• Data-path is modeled as netlist of macro cells, which are characterized offline
    • Control path and glue logic
      • Either unaccounted or estimated based on I/O
    • Simulation to capture switching activity
      • Typically glitches are not considered but methods do exist
    • Interconnect power
      • Typically unaccounted but possible to estimate through floor-planning
    • Typically used in DSE mostly using in-house tools
    • Synopsys PrimeCompiler – but too naive
      • Synthesizable RTL, switching activity, power library
system level power estimation
System Level Power Estimation
  • For Design Space Exploration
  • Least accurate but uncertainty of exploration results can be reduced if models have good fidelity
  • Purpose, target architecture and available system details govern the system-level estimation models
    • Selecting algorithm or designing hardware for given algorithm?
    • ASIC based or processor based?
    • Is ISA fixed or extensible?
  • Typically system-level power estimation models are macro-architecture template specific
  • Major constituents of power consumption
    • Computation, communication, storage units & peripherals
power estimation models
Power Estimation Models
  • Instruction Level Power Estimation
    • First introduced to characterize processor power consumption to drive software optimizations
    • Each instruction is associated with some current
    • Inter instruction effects for better accuracy
  • Later experiments on StrongARM by Amit Sinha & APC
    • Current/instruction ~ 0.2A (averaged over all instructions)
    • Min-max variation of 38% of average current
    • Address mode and data dependent variation is smaller
    • But, max current variation across benchmarks is < 8% !
    • Concluded that first order energy model of a given processor is, E = V I(V, f) T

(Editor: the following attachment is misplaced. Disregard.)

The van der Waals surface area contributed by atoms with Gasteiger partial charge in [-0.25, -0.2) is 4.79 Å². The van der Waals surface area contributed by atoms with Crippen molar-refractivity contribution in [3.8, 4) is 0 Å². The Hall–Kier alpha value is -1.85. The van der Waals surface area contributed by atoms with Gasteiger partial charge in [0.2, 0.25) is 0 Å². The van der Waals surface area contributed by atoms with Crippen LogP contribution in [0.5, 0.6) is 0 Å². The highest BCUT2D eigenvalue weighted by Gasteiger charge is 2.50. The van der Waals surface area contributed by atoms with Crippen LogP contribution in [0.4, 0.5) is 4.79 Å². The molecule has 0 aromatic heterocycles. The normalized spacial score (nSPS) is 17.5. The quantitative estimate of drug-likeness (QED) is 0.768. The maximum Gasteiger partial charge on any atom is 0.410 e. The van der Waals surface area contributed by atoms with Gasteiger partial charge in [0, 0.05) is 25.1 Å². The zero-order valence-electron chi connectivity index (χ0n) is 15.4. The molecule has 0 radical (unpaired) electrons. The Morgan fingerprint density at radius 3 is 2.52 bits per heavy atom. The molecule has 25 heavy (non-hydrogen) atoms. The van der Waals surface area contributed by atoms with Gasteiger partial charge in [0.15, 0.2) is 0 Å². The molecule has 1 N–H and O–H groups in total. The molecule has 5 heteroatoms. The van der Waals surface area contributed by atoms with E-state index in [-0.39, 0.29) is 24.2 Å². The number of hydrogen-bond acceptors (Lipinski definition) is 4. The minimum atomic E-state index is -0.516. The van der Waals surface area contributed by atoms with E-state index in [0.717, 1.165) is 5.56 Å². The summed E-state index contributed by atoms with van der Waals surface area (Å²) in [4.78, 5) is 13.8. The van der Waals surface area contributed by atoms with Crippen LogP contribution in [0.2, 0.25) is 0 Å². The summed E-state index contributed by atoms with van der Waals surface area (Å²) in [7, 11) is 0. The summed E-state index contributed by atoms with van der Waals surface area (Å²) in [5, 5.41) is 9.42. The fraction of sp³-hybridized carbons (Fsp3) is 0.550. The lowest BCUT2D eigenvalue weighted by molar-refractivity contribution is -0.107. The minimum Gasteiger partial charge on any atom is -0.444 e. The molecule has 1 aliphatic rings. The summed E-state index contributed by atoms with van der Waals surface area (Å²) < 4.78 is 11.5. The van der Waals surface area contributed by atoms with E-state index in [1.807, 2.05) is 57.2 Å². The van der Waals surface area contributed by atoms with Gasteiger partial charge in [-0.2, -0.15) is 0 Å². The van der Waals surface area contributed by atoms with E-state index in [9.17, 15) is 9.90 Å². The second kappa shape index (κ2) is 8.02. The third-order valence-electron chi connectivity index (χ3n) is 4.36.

• Second order effects can be significant for data-path dominated processors such as DSP, VLIW
power estimation models cont
Power Estimation Models (cont…)
  • Second order effects are best characterized by events which can be obtained from simulation
    • I = ( W1 C1 + W2 C2 + … ) I0(V, f)
      • C denotes event frequency
      • W denotes associated weight (obtained by characterization)
    • Events can be either fine-grained or coarse grained
      • Events can be classes of instructions or
      • Micro-architecture component/sub-component accesses (WATTCH) or
      • Events such as normal accesses, stalls, …
  • Power State Machines by Luca Benini et. al.
    • States of the FSM represent mode of operation
      • Active, Idle, Power off, …
    • Transitions are labeled with triggering events, transition energy cost and perhaps transition times
    • Abstract specification to generate events can be accompanied
    • Useful to analyze power management schemes
power estimation models cont1
Power Estimation Models (cont…)
  • Integration of both the above models results in a more powerful model
    • States of the FSM represent mode of operation
    • Certain events cause state change and certain don’t
    • Power/energy consumption in each state can be event and parameter dependent (empirical formulas, table look-ups)
      • Read and write access of memory in active mode
      • ADD and MUL instructions of a processor
      • # of transitions of a bus
    • Transitions are labeled with triggering events, transition energy cost and perhaps transition times
    • Abstract specification to generate events can be accompanied
    • Useful for both system-level and RTL power estimation of wide variety of components
    • Trade-off of accuracy Vs characterization effort is possible